• @Lambie EDITED When the share of something is clearly less than 50% describing it as the lion's share is vague and inaccurate. Would you call 25% the lions share because four competitors divide the remaining 75% between them? Or are you suggesting that is unequivocal, and the reader fully understands? The Economist probably has a graph illustrating the portions, or they mentioned only two competitors, or one competitor has such a wide margin of profit that it is the logical conclusion. My answer refers to how the OP uses the expression, not how other publications use the idiom.
    – Mari-Lou A
    Commented Dec 17, 2023 at 19:40
  • @Lambie see Kate Bunting's answer: However, you can't call 30% 'the lion's share' just because it's a bit bigger than any other. The phrase implies that the 'lion' grabs almost all of whatever is being shared out. (emphasis in bold mine)
    – Mari-Lou A
    Commented Dec 17, 2023 at 19:45
-1

I think I sense some of the fundamental aspects of your doubt.

I offer the following considerations:


I believe, "the lion's share" expression — or "lions' share", as in plural — implies a situation in the African savanna: a prey animal falls victim to hunting, and a number of different predators/carnivores gather to the scene: typically lions, hyenas, and vultures — at the minimum.

In this situation —due to their ability to inflict violence on the other animals (enabled by their strong weapons (teeth/talons), speed, agility, and representing themselves in numbers)— lions dominate the scene, they have a disproportional leverage over the outcome of the situation.

They use this dominant leverage to obtain whatever they want, while the rest of the animals will receive what the lions leave behind.

(Interestingly, while the lions' share describes the final distribution of the prey meat, a similar distribution of power and leverage might be observed that the lions enjoyed in this group of competing animals in the first place.)

I feel that the angle this expression takes on this situation signifies not only the specific distribution pattern (one entity obtains an outstanding share), but it actively invokes that this distribution had came to happen through dominant leverage in a fierce competition.

Questions are:

  1. Do you want to describe the situation with the timber so much beladen with the concept of fierce competition?
  2. Is it your aware intent to portray the highest timber producer as fierce a competitor as the lions in the African scene?

An additional aspect specific to "timber".

Timber is the corpses of dead killed trees. Now we know that there are methods of sustainable timber production, but it's not automatically given. Sustainable production needs aware intent, extra effort, dedication — and is perhaps verified through some certification. All the while the more primitive, more easily achieved way of timber production can happen through deforestation in a non-sustainable way, which is contributing to killing this planet's life-supporting ecosystems.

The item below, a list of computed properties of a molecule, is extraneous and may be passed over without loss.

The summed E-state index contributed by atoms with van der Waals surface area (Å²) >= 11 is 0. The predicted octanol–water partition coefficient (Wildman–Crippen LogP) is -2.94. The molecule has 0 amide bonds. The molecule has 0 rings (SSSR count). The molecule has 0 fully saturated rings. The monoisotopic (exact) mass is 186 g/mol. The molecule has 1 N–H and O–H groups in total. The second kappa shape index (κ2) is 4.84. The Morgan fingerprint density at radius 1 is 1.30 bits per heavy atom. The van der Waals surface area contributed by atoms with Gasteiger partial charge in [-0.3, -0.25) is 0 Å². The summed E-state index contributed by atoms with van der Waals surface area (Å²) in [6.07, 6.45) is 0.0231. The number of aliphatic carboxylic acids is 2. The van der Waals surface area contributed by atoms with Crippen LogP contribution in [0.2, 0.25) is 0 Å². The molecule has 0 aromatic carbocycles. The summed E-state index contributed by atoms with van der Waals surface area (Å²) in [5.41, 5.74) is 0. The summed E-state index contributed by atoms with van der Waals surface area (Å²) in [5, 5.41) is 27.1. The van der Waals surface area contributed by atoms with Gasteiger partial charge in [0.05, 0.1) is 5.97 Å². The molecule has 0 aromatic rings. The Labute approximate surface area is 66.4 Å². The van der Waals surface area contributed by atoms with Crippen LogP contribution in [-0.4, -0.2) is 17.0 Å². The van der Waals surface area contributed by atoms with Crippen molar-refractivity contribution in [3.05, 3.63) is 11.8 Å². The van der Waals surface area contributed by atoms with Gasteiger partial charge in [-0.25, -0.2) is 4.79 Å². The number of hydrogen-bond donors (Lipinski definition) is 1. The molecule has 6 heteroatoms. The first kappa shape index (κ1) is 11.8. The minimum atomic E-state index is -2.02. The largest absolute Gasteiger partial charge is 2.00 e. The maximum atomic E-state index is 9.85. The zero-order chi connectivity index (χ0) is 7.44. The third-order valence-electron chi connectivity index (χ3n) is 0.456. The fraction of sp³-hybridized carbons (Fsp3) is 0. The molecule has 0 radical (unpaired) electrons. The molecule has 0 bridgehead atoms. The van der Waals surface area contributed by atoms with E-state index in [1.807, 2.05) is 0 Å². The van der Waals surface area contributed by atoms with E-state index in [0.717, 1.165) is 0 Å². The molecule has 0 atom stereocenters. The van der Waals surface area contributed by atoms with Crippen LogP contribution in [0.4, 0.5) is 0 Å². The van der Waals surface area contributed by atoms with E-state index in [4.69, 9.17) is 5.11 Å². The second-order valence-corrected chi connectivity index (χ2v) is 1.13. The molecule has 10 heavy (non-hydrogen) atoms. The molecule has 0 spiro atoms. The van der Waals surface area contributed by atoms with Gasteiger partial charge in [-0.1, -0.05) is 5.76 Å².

Invoking lions' share may invoke the majesty of power, the pathos of winning in a fair and noble fight — see how lions are depicted in the coat of arms of so many nations and military units.

Questions are:

  • Is trading with the corpses of killed trees as safe and as noble an activity that it can be safely and honestly be represented through the brave strength of the winning lion?
  • Is it a viable idea to portray various continents' capacity to host forests (while competing for habitat with human agriculture, with human industry and with human habitats) as some safe and sustainable competition?

I suggest the following alternative achieves a similar impact, while avoiding the additional invocations studied above:

holds the lions' share in production / is the highest producer of

4
  • 1
    Although the OP mentioned timber, it's not the focus of the question. Your answer would benefit from trimming some of the extra verbiage, and removing the second half.
    – barbecue
    Commented Dec 16, 2023 at 22:20
  • @barbecue: I feel both parts of my answer are justified and relevant: the first part explores the underlying origin and semantics of the expression fit for any abstract context, while the second half demonstrates how specific cultural considerations can apply in using the expression. Both of them are relevant and have an impact when producing a whitepaper or essay for an audience that matters — when there is a real stake in what is being delivered, what ends up being percieved (including percieved authenticity). Perhaps also could be described as a stylistic consideration.
    – Levente
    Commented Dec 16, 2023 at 22:39
  • Some extra verbiage is a valid point (e.g. lions' teeth — who cares), but I don't want to re-send the post to the top of the front page only because of that.
    – Levente
    Commented Dec 16, 2023 at 22:41
  • I didn't downvote, but someone did. I suspect the reason was the longer and less releveant second half. Up to you of course.
    – barbecue
    Commented Dec 16, 2023 at 22:54

You must log in to answer this question.

Not the answer you're looking for? Browse other questions tagged .